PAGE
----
Edenridge Press, 2011.
There have been plenty of articles and book reviews of Rob Bell’s Love Wins. I penned a few myself. But this may be the first book-length rebuttal of Bell’s controversial volume. The brief assessment (160 pages) is fair minded and even handed.
Wittmer is conversant with biblical, historical and systematic theology, so he is quite capable of dealing with the rather loose and scatty reasoning of Bell. But he treats him as a friend, not an enemy, and is more than courteous and gentle throughout, while showing how Bell veers from orthodox Christianity.
Since Bell seems to get so many of the basics of the gospel wrong, Wittmer deals with all the major biblical themes: God, Jesus, sin, salvation, heaven, hell and so on. In clearly written and biblically-based chapters Wittmer interacts with Bell, showing how his views are deficient both in terms of the biblical data and historic Christianity.
For example, Wittmer argues that Bell has a “one-dimensional view” of God. Because he so focuses on the love of God, while virtually ignoring his holiness, righteousness, wrath, and so on, Bell presents us with a very lopsided portrait of God.
Real love requires real holiness, and God is not being loving if he does not treat sin seriously, and in fact punish it. Wittmer rightly argues that for all the talk about love, Bell’s God is not loving enough. Indeed, the way Bell presents things, God’s “love is more like the squishy indulgence of an overmatched parent than the solid, firm resolve of our infinite God.”
Indeed, his view of God “too often reads like a souped-up version of us – a God made more in our image than we in his. Is Bell really talking about the biblical God, or just about ourselves in a really loud voice?” It is because Bell has a sub-biblical view of God that he tends to get all the other doctrines wrong as well.
The doctrine of hell only makes sense if we are really sinners who have sinned against an infinite, holy God. But with a fuzzy view of God comes a fuzzy view of sin. Bell makes it clear that our main problem is not that we are sinners, but that we are simply ignorant.
Bell says that we are all part of God’s family, and our problem is we just don’t realise it. All we have to do is realise that we are already in, and everything will be just fine. So when Bell does talk about sin, it is mainly about social sins – sins toward one another.
But he overlooks the truth that at heart all sin is ultimately against God. Bell seems to think sin is no real big deal for God, and thus eternal punishment simply makes no sense. But it certainly is a big deal to God – so much so that he sent his own Son to die in our place, taking the punishment we deserved upon himself.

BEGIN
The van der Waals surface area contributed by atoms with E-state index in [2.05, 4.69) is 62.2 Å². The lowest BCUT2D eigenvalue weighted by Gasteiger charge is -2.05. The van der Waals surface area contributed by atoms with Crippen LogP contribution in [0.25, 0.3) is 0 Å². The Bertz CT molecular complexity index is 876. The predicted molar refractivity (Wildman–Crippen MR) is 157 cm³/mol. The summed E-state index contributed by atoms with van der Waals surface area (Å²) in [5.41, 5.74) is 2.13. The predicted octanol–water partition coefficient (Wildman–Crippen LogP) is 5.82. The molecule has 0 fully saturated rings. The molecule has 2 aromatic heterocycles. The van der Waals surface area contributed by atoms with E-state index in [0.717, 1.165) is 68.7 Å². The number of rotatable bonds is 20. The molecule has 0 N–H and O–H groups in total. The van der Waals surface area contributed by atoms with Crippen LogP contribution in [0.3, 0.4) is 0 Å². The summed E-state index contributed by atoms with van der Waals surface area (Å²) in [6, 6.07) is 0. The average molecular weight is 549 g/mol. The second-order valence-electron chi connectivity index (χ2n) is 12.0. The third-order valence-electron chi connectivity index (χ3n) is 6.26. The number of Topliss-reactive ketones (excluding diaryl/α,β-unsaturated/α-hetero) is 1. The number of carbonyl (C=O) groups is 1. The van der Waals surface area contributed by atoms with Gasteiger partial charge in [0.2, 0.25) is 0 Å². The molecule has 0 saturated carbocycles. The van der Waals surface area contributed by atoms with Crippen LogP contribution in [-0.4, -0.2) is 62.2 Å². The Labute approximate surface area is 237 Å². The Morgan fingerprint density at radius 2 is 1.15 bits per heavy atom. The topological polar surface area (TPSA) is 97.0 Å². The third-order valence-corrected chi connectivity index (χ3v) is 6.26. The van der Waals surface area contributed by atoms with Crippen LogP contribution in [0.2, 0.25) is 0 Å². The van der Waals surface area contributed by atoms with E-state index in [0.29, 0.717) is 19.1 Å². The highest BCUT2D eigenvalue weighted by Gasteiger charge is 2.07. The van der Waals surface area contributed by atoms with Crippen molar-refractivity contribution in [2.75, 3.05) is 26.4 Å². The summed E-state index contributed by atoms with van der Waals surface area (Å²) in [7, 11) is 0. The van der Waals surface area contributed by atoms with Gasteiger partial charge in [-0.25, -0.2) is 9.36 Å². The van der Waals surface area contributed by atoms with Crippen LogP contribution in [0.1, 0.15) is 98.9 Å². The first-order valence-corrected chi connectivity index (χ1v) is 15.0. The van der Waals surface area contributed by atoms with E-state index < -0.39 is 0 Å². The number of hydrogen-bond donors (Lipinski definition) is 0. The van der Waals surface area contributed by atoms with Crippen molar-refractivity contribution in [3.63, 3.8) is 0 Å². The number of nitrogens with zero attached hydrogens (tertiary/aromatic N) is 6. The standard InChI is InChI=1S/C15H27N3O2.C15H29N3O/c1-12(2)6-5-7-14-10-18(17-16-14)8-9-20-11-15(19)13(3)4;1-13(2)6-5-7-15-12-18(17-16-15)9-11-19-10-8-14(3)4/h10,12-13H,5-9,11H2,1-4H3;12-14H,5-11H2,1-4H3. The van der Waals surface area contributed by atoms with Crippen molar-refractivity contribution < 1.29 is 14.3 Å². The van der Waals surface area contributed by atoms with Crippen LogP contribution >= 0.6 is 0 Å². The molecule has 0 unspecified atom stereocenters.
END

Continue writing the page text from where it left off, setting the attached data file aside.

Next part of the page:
Indeed, Bell confuses Christ as creator with Christ as redeemer. Yes we all belong to God by creation. But only those who come to Christ in repentance are his by redemption. Bell seems to think that the fact of creation is enough to include us all into God’s family. But it is not.
Sin keeps us out of God’s family, which is why we all need a redeemer. But because Bell has a Pelagian, and therefore deficient, view of sin, he has a poor view of grace as well. We don’t really need grace. We can basically please God on our own by our own efforts.
He is quite happy to say that we are all the recipients of God’s lavish common grace, but he does not want to admit that without God’s special saving grace, we are all lost. Not only can we choose God freely any time we want in this life, but we can also in the next life.
That of course is another major problem with Bell’s book. He teaches that we all have many chances to get in sync with God’s love, even after we die. Never mind that Scripture plainly teaches us that once we die, there are no more second chances.
But Bell so much wants everyone to be saved, that he simply has to ignore, twist or trample on the many clear passages of Scripture which so strongly refute his case. He just wants universalism to be true, so he rejigs the whole Bible to make it fit into his humanistic theology.
So his beliefs effectively render the cross of Christ of no effect. It does not really do anything, except present a general picture of what already can be found in nature: things die, things come to life again. He has stripped the cross of its efficacy and necessity, and turned it into a just neat symbol.
Indeed, his view on all this simply “minimizes our need for Jesus. If all we need from the cross is an inspirational example to follow, then we must not be in very serious trouble.” Quite so. What Bell is really giving us is something not all that much different from the old theological liberalism.
Years ago H. Richard Niebuhr very nicely expressed it this way: “The liberal gospel consists of a God without wrath bringing people without sin into a kingdom without judgment through a Christ without a cross.” That pretty well summarises what we find in Bell’s book.
Concludes, Wittmer, “the largest problem with Love Wins is that ultimately it changes the biblical meaning of the gospel”. It sure does. Thus what we are left with is no gospel at all, except a false gospel.
Regardless of what one thinks of Bell, I encourage everyone to read this book carefully and prayerfully. It is good, strong spiritual and theological medicine indeed.